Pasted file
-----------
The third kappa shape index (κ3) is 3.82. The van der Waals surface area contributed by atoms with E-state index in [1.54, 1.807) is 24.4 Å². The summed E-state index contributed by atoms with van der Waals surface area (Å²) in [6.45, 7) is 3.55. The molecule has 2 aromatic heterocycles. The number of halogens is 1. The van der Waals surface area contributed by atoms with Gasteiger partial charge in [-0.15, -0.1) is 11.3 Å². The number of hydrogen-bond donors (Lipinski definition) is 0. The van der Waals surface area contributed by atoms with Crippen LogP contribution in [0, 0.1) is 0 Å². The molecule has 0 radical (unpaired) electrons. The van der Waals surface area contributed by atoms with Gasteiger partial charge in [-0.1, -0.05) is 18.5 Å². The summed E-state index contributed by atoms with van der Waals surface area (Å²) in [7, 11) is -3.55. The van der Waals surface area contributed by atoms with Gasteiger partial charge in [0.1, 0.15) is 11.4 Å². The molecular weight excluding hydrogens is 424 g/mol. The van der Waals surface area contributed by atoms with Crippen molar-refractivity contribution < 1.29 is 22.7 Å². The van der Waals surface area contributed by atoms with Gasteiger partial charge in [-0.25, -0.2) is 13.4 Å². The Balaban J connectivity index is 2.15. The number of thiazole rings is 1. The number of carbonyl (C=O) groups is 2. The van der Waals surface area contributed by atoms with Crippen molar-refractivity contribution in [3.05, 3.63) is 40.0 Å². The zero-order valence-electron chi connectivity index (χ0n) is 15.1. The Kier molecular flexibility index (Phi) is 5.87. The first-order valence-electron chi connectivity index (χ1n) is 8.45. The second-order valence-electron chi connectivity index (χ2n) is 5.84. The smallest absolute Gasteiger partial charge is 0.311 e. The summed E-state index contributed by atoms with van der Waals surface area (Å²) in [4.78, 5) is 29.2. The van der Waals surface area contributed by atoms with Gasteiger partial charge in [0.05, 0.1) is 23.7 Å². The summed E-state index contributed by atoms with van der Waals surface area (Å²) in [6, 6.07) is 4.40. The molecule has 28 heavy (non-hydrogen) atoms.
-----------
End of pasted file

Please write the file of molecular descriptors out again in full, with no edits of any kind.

The third kappa shape index (κ3) is 3.82. The van der Waals surface area contributed by atoms with E-state index in [1.54, 1.807) is 24.4 Å². The summed E-state index contributed by atoms with van der Waals surface area (Å²) in [6.45, 7) is 3.55. The molecule has 2 aromatic heterocycles. The number of halogens is 1. The van der Waals surface area contributed by atoms with Gasteiger partial charge in [-0.15, -0.1) is 11.3 Å². The number of hydrogen-bond donors (Lipinski definition) is 0. The van der Waals surface area contributed by atoms with Crippen LogP contribution in [0, 0.1) is 0 Å². The molecule has 0 radical (unpaired) electrons. The van der Waals surface area contributed by atoms with Gasteiger partial charge in [-0.1, -0.05) is 18.5 Å². The summed E-state index contributed by atoms with van der Waals surface area (Å²) in [7, 11) is -3.55. The van der Waals surface area contributed by atoms with Gasteiger partial charge in [0.1, 0.15) is 11.4 Å². The molecular weight excluding hydrogens is 424 g/mol. The van der Waals surface area contributed by atoms with Crippen molar-refractivity contribution < 1.29 is 22.7 Å². The van der Waals surface area contributed by atoms with Gasteiger partial charge in [-0.25, -0.2) is 13.4 Å². The Balaban J connectivity index is 2.15. The number of thiazole rings is 1. The number of carbonyl (C=O) groups is 2. The van der Waals surface area contributed by atoms with Crippen molar-refractivity contribution in [3.05, 3.63) is 40.0 Å². The zero-order valence-electron chi connectivity index (χ0n) is 15.1. The Kier molecular flexibility index (Phi) is 5.87. The first-order valence-electron chi connectivity index (χ1n) is 8.45. The second-order valence-electron chi connectivity index (χ2n) is 5.84. The smallest absolute Gasteiger partial charge is 0.311 e. The summed E-state index contributed by atoms with van der Waals surface area (Å²) in [4.78, 5) is 29.2. The van der Waals surface area contributed by atoms with Gasteiger partial charge in [0.05, 0.1) is 23.7 Å². The summed E-state index contributed by atoms with van der Waals surface area (Å²) in [6, 6.07) is 4.40. The molecule has 28 heavy (non-hydrogen) atoms.